Saturday, 17 June 2017

Electric cars are overhyped.

I read here about a revolutionary new battery which:

  • "would allow electric cars to be recharged instantly" That is not true.
  • The energy density of batteries is still about 1% that of gasoline. So the engine and fuel of electric cars still weighs a lot more and the journey range is a lot less.
  • Modern electric cars only drive very well on a full charge. Once they lose a proportion of their charge they are much less responsive.
  • So there are 3 or 4 big issues with electric cars: (1) The long time taken to recharge during which the car is useless, (2) Short range, (3) Lack of infrastructure, (4) Low energy density of batteries compared to liquid fuels like gasoline. This causes the weight of the engine/fuel to be much higher. So lowering the efficiency.

    I discussed the prospects of electric cabs with one of the cab drivers who drives me on my daily journey to work. He thinks electric cars need to be a lot better to be useable as cabs. Meanwhile the local council want every cabbie to have an electric cab in 5 years. My cabbie thinks the local council don't give a toss whether the tech works or not. I think they just want to be seen to be 'saving the planet'.

    PS: The local council in question is St Albans in England. It's not a "socialist" council, nor is it Enviro-Stalinist. It is split between Tories and Lib Dems. The electric cab initiative is mostly Lib Dem - who are like a light green Green Party.

    "We are now consulting on the Councils proposals to introduce fully electric Hackney Carriages and Private Hire Vehicles to be licensed. The consultation will last for 12 weeks and will end on 15th June 2017,we hope to report the responses to the Licensing and Regulatory Committee on 18th July."

    Sunday, 4 June 2017

    How did the UN come to believe that 99.9% of substances/activities they'd tested might pose a cancer risk?

    The Campaign for Accuracy in Public Health Research wrote a recent article about how the UN's cancer agency IARC flat out refuse to say that coffee is safe to drink.

    For decades, the International Agency for Research on Cancer (IARC) warned coffee drinkers that their favorite beverage might cause cancer. Finally, the agency updated its assessment in June 2016 and downgraded coffee to Group 3 or “not classifiable as carcinogenic to humans.” While this decision is a step in the right direction, it raises new questions and concerns.

    First, IARC did not categorize coffee as Group 4, “probably not carcinogenic to humans,” even though there is considerable evidence supporting the health benefits of coffee consumption, including protection against Parkinson disease, liver disease, type 2 diabetes and liver cancer. Second, IARC’s decision to classify coffee in Group 3 rather than Group 4 represents a pattern of ignoring scientific evidence that supports certainty and the safety of products and behaviors. In fact, IARC has examined almost 1,000 agents over the past 30 years, only once classifying a substance as Group 4. IARC has explained this by saying that to be downgraded to Group 4, science would have to “prove a negative,” a statement that is neither reasonable nor useful to the goal of providing meaningful information to the public. In the end, IARC’s treatment of coffee provides another example of the urgent need to reform both the Agency and its processes.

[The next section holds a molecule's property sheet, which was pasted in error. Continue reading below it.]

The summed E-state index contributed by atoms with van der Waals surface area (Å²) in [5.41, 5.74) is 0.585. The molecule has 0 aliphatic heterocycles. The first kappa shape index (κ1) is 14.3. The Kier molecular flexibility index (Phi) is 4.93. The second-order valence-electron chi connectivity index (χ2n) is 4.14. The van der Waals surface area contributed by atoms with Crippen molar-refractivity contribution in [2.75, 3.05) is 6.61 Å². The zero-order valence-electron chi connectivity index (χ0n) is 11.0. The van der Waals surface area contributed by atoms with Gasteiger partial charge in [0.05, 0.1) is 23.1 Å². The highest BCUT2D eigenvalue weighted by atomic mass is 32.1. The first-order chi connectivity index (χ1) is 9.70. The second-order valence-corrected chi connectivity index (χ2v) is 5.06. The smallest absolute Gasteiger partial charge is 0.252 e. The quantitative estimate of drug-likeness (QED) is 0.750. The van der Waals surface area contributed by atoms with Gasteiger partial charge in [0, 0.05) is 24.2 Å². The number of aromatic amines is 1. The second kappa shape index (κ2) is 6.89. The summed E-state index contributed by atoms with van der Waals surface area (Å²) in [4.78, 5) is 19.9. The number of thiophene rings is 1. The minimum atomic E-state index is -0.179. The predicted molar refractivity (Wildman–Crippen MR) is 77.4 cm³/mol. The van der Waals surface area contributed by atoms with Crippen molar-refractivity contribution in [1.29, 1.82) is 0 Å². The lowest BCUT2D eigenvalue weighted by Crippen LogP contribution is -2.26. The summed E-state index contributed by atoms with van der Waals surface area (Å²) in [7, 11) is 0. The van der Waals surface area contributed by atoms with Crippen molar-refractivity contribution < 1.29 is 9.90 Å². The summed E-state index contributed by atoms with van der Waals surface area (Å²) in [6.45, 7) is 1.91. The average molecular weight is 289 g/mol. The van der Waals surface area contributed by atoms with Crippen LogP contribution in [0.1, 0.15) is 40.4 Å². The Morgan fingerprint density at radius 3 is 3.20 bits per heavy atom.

This blog is my attempt to explain how this peculiar state of affairs arose

    The idea that science should 'have to “prove a negative,”' seems to me to come straight out of what's now called 'precautionary thinking'. It also defies the scientific method. How did they do that? The IARC seem to have taken the precautionary principle, PP, and cubed it. The original PP said we should place a moratorium upon technologies which might have the potential to cause widespread environmental change (foreseen or unforeseen), posing a potential existential threat to life. The PP was the environment movement's alternative to cost benefit analysis, CBA. A kind of 'radical' risk analysis. Their arguments against GMOs, nuclear power, atmospheric carbon dioxide, and recently, nanotechnology, try to derive existential threats from otherwise benign technology. I sense the PP was only ever there to avoid CBA. Today enviros often call it 'precautionary thinking', with an implication that it's a way to looking at the world, rather than a principle to be applied in extremis (as the PP was supposed to be). I would not be surprised to find the IARC have never published or acknowledged a CBA of coffee. Please tell me I'm wrong.